ADO.NET enables you to connect to a data source and retrieve and manipulate data. However, ADO.NET doesn't actually gather the data itself. It simply sends a string to the data source with data processing instructions. The language used to communicate with the data source is known as T-SQL (Transact-SQL), which is a dialect of Structured Query Language (SQL).
Because you must provide ADO.NET with the proper T-SQL statements for data retrieval and manipulation, knowledge of T-SQL is an essential skill for any well-rounded developer. Hundreds of different kinds of T-SQL statements are available in a product such as Microsoft SQL Server. You can modify many aspects of the server itself, such as managing jobs, creating and maintaining databases, and other administrative tasks . This chapter provides a primer; you'll learn just enough about T-SQL to understand all the examples in this book.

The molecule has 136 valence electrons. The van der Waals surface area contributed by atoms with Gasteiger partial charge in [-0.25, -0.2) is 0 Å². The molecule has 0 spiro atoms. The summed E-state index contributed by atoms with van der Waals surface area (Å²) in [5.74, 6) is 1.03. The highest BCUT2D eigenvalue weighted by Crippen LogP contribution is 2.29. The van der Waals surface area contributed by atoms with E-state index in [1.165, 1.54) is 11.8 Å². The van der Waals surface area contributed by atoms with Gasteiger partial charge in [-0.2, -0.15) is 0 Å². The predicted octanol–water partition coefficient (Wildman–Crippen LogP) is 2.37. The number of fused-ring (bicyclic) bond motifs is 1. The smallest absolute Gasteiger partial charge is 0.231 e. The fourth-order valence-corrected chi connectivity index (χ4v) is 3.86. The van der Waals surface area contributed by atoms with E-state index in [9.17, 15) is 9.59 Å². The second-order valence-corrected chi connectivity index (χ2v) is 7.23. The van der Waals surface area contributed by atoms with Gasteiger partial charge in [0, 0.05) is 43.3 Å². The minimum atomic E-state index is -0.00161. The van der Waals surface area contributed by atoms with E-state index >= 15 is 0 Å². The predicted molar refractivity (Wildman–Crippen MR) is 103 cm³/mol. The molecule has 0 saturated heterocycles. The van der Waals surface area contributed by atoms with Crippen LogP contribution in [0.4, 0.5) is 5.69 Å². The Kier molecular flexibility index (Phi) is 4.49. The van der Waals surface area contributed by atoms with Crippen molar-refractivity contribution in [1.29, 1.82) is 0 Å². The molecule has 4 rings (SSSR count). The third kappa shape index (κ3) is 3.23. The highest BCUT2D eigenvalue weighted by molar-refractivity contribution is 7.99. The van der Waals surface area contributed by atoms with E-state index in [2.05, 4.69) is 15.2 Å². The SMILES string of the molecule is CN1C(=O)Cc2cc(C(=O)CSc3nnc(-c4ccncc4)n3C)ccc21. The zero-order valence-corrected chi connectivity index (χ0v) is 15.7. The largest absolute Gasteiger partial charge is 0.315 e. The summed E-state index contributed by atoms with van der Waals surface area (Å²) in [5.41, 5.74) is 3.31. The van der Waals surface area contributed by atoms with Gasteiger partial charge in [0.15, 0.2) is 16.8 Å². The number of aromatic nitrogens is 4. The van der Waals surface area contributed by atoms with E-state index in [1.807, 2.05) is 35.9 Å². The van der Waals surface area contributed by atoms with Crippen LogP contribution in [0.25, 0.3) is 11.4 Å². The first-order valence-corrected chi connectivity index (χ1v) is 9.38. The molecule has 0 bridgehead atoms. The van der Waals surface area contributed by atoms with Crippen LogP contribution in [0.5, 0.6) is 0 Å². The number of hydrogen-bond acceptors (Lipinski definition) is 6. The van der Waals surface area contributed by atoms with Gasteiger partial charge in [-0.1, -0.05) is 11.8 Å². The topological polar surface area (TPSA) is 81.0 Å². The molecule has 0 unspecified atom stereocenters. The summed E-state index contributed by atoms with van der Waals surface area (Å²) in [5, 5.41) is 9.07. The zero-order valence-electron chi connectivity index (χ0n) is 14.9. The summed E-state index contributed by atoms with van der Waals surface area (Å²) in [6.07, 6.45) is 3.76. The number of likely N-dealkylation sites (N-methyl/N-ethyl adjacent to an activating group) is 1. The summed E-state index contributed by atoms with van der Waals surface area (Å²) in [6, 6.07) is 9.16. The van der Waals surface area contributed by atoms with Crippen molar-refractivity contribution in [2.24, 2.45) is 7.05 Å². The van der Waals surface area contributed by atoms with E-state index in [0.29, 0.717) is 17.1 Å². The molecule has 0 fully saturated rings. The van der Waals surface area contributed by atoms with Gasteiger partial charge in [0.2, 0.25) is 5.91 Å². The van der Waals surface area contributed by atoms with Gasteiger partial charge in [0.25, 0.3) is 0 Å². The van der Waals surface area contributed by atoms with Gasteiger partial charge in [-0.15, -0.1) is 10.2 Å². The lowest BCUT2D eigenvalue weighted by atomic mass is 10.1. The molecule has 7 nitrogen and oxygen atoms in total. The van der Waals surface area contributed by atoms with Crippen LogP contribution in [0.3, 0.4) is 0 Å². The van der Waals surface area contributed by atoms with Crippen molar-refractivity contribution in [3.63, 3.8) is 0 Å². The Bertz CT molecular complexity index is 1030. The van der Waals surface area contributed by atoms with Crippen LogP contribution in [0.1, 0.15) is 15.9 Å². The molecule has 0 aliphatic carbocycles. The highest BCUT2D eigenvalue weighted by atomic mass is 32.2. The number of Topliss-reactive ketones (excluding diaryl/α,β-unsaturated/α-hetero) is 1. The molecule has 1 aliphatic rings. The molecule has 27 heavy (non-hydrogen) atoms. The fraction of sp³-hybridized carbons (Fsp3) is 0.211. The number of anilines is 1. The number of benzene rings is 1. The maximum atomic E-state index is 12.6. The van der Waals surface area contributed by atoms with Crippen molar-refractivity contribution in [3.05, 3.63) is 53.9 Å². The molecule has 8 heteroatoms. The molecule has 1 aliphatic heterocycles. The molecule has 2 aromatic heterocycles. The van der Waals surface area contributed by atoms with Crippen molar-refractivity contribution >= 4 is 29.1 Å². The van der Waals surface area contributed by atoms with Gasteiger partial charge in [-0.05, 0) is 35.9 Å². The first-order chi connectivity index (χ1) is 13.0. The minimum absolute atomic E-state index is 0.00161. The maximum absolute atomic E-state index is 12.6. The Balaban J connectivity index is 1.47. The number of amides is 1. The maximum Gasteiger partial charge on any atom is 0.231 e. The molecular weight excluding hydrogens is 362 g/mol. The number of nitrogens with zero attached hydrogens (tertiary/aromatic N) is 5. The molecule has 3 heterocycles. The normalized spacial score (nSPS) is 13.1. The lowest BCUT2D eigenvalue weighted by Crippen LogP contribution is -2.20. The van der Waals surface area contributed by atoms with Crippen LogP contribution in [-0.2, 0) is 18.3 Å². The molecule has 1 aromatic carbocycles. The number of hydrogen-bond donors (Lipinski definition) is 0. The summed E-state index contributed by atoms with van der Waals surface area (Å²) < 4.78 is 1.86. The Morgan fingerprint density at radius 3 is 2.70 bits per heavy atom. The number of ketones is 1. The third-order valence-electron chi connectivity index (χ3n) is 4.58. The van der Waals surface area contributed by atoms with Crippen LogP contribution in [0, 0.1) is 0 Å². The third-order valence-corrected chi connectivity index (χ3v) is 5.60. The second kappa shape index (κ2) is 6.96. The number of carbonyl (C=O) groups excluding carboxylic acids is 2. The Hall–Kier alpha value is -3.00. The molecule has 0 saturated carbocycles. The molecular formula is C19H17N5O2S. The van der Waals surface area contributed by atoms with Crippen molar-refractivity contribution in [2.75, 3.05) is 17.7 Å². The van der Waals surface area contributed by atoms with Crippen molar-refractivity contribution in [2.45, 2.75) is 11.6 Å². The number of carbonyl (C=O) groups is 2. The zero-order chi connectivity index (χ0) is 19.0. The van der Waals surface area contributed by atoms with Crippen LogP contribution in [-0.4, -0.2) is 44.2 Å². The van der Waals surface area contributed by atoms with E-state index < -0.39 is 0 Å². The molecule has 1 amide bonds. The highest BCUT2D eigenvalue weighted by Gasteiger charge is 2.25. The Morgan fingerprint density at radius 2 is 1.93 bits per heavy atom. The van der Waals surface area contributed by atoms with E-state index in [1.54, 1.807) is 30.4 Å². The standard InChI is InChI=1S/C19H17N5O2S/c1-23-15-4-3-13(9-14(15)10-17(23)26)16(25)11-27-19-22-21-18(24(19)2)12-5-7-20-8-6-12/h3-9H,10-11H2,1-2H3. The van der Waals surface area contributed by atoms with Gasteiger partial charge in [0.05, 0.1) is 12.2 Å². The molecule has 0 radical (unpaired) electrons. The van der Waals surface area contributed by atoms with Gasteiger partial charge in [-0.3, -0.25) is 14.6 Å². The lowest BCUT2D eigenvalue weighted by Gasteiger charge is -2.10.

In this chapter, you will learn how to do the following tasks:
Retrieving data with the SELECT statement
Adding data with the INSERT statement
Modifying data with the UPDATE and DELETE statements
Using some T-SQL built-in functions
Microsoft SQL Server and Microsoft Access both ship with a sample database called Northwind. This database will be used for the examples in this chapter. The Northwind access database is freely distributed. You can download it at http://www.intensitysoftware.com/ADO.NET/nwind.mdb. If you are using a default installation of Microsoft SQL Server, you'll see an entry in your program group for the Query Analyzer. You can launch this application, select Northwind as your database, and follow along with the examples in this chapter directly.
If you are using another data source, such as Oracle, you still should be able to follow along. Your database server probably ships with an application like Query Analyzer that you can use to enter database queries. Use that to enter the queries in the following sections.